The Laramie Project: Interviews With the Cast and Crew

by Ibukun Owolabi

News

February 22, 2021
Members of Drama Club perform The Laramie Project. Dr. Larash for The Scarlet Letter

On October 6, 1998, there was a horrific attack on the life of a young man by the name of Matthew Shepard in Laramie, Wyoming. The suspects, Russell Henderson and Aaron McKinney, kidnapped Matthew and viciously beat him because Matthew identified as gay. Six days after the brutal attack, Matthew Shepard passed away in Poudre Valley Hospital, leaving the world in shock. Henderson and McKinney were both found guilty of first-degree murder and were sentenced to two consecutive life terms in prison. 

The death of Matthew Shepard sparked protests across the nation and was a catalyst for change. Many people in Laramie felt that no person should have to go through what Shepard went through because of their identity, a belief that was amplified by the countless protests in cities across America. On October 28, 2009, President Barack Obama signed into law the Matthew Shepard and James Byrd Jr. Hate Crimes Prevention Act to “strengthen the protection against crimes based on the color of your skin, the faith in your heart, or the place of your birth… add federal protections against crimes based on gender, disability, gender identity, or sexual orientation.”1

This year, Boston University Academy’s winter play, directed by Mr. Gardiner, shown on January 30, was The Laramie Project. The play, written by Moisés Kaufman in 2000, comprises a series of interviews with the townspeople of Laramie, Wyoming. The dozen or so members of Drama Club played over sixty townspeople, all playing multiple roles.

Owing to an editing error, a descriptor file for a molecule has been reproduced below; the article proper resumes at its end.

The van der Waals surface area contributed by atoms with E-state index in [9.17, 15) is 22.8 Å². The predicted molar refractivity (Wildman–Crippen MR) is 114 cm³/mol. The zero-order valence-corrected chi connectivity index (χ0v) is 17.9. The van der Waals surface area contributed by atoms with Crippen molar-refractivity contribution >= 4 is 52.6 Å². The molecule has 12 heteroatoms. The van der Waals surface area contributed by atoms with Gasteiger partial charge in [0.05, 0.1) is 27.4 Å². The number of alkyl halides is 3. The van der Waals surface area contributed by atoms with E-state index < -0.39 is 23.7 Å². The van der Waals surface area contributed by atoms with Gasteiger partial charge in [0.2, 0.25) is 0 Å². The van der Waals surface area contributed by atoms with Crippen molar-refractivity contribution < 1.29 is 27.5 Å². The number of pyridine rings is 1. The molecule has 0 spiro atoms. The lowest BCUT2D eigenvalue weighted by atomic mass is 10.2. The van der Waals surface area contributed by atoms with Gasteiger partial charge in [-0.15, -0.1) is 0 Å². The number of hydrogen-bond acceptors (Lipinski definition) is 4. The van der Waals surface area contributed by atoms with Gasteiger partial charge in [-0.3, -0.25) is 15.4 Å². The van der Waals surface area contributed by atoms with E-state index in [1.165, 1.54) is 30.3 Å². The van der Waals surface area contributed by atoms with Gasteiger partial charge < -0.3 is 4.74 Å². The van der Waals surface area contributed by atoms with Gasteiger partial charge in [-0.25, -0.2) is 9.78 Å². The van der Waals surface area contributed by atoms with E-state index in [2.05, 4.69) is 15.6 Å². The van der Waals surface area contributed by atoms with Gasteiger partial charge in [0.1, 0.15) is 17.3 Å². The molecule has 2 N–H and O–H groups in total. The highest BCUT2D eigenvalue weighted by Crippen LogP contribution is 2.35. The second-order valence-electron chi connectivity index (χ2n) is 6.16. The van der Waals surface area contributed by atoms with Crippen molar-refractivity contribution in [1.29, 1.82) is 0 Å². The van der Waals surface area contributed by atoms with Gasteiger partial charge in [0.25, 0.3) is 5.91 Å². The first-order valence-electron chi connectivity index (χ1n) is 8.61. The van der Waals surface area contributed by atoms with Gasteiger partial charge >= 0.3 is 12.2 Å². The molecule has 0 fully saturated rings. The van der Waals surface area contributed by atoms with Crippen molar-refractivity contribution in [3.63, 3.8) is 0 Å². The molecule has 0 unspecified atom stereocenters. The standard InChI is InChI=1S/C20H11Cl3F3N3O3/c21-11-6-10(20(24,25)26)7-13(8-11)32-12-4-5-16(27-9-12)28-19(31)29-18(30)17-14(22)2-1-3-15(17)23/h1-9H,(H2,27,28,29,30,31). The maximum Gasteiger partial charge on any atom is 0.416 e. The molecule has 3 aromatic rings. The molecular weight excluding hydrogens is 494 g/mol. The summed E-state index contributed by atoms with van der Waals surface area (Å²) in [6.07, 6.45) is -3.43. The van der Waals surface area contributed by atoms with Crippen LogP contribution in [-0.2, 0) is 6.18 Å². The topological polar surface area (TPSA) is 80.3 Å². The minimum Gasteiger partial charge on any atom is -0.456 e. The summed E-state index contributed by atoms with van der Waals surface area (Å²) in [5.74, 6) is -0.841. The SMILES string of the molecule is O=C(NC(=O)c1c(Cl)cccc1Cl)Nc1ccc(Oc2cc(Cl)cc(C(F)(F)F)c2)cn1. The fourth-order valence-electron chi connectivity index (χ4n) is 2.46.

This year, many clubs and sports had to adapt all that they were doing before to the “new normal.” Drama Club had the complicated task of producing an entire play in a Zoom room. As a new member of Drama Club, I asked my fellow cast and crew members to reflect on the making of the beautiful play. The following are interviews with members of the BUA cast and crew of The Laramie Project.

Mr. Gardiner, Director

What was it like to produce a play that would be performed online?

Exciting and challenging on many levels. Whenever you produce/direct a play, one of the questions is the style or look of the production. Producing a play online added a lot of new things to consider. How do you honor that this is a play, not a film, that’s presented virtually? Is there a constant look across the board? How do you differentiate locations, characters, passage of time, act breaks? How do you deal with the wide range of devices that people are using to rehearse and record? What platform do you use for presentations?  Yea. The list goes on…

How was the production process this year different from previous years?